Opinion

Reforming Medicare and saving the budget

Patrick Garry Contributor

Congressman Paul Ryan’s budget plan is the first serious one to be proposed, an achievement for which he deserves a lot of credit. The arrows and recriminations over his proposal — especially his determination to fix Medicare — come with the territory of being first and also of seeking to reform a government program that, while popular, is also a financial train wreck

He and the Republicans also deserve credit for forcing Democrats to admit that our current fiscal situation is dire and needs to be addressed at once. While Democrats and Republicans may not subscribe to the same solutions at the moment, President Obama’s recent (but vague) proposal to cut $4 trillion from the deficit in the next decade is an indication that both parties are on the same page in terms of the problem at hand.

Ryan’s most contentious proposal in his budget plan is to reform Medicare so that people who retire after 2021 will be able to choose the best-suited private insurance plan from a menu of government-supervised and guaranteed private insurance options. The premium costs for these plans would be subsidized by a government contribution approximately equal to what the government now pays for each Medicare beneficiary. This new “premium-support” program would resemble the kind of health care program members of Congress currently enjoy, while providing additional help to the poor and those with greater health risks. Lower-income and sicker beneficiaries would get larger subsidies than healthier, wealthier people.

Under the existing system, the government is not only the largest buyer of health care in America, but also the most inept. It sets arbitrary prices for medical services, and then pays these prices to just about any doctor or hospital delivering those services, regardless of the quality of the services. Health care providers that try to deliver services at lower costs are not rewarded for their efforts. As a result, Medicare spending is increasing more than seven percent a year and will double over the next decade. Unlike the current Medicare system, Ryan’s proposal would put the consumer/patient in charge of health care by determining the demand, and hence prices, of health care services.

The Ryan plan strengthens the safety net for the poor and sick by ensuring the survival of a Medicare system that is not left continually vulnerable by a steadily increasing debt. But his plan has already been condemned as a “war on seniors,” even though it will not change current Medicare provisions for anyone 55 or older.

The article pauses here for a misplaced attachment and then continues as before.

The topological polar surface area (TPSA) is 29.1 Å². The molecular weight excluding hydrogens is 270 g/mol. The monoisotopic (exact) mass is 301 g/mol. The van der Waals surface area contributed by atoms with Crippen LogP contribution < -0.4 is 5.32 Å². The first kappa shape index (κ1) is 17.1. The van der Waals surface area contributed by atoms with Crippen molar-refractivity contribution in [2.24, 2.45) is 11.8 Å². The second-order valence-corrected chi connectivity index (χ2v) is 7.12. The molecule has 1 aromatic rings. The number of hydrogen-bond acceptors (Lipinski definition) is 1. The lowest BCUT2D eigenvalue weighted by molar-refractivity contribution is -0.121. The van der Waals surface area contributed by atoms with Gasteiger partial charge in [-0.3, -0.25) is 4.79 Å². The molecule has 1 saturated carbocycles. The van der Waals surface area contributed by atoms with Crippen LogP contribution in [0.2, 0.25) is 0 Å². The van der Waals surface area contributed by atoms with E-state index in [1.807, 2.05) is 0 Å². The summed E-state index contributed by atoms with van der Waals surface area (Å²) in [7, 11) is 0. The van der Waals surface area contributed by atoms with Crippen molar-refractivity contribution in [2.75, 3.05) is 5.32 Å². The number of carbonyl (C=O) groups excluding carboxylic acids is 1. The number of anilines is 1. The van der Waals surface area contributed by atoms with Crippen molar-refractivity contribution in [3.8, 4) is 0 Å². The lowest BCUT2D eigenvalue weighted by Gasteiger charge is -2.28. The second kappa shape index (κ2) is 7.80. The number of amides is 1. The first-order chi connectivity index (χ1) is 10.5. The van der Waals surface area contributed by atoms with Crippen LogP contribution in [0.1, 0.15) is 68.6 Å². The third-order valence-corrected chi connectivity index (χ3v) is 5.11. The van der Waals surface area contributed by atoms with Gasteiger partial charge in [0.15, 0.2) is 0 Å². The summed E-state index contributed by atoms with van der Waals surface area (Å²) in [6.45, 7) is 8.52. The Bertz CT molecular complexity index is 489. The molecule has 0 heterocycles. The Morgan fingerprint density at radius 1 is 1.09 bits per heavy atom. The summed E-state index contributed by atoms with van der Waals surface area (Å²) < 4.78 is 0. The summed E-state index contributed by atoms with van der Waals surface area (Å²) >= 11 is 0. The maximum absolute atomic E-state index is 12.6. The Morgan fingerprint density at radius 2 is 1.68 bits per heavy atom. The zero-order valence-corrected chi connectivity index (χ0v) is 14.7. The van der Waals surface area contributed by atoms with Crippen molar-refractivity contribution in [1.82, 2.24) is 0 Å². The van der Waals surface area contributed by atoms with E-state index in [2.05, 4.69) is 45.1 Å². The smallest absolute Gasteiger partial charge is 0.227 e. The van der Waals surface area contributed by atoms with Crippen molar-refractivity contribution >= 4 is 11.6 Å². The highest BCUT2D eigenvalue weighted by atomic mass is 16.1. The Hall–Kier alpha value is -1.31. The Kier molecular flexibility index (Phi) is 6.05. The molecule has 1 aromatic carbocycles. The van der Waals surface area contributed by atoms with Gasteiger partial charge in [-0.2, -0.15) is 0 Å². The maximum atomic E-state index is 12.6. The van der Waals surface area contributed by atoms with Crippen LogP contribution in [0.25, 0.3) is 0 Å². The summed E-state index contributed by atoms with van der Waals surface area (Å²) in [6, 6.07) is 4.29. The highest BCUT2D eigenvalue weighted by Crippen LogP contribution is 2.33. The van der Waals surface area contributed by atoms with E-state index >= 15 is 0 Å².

By reinvigorating the notion of a federal government limited to its stated constitutional functions, the Ryan plan attempts to release us from the stranglehold of outmoded programs from the past — namely, the New Deal and Great Society agendas. Although it attempted to address the worst economic crisis in the nation’s history, the New Deal adopted government entitlement programs that would later mushroom out of control and overwhelm the federal budget. Ryan wants to have government adjust to the realities of modern life — realities that include retirees living much longer than they did during the New Deal period, and health care costs rising exponentially higher than the creators of Lyndon Johnson’s Great Society programs could ever have envisioned.

One of the constitutional principles the New Deal abandoned and Mr. Ryan’s budget seeks to revive is federalism. Under Ryan’s proposal, the federal portion of Medicaid, the health care program for the poor, would be converted to a block grant to states, giving states more flexibility to design programs aimed at the unique needs of their own populations and more incentives to hold down costs, instead of simply obeying universal federal mandates. This mirrors the hugely successful welfare reform approach taken during the mid-1990s. As President Clinton said nearly a decade and a half ago, the era of big government is over.

Patrick M. Garry is a professor at the University of South Dakota School of Law and an economic expert for the American Action Forum.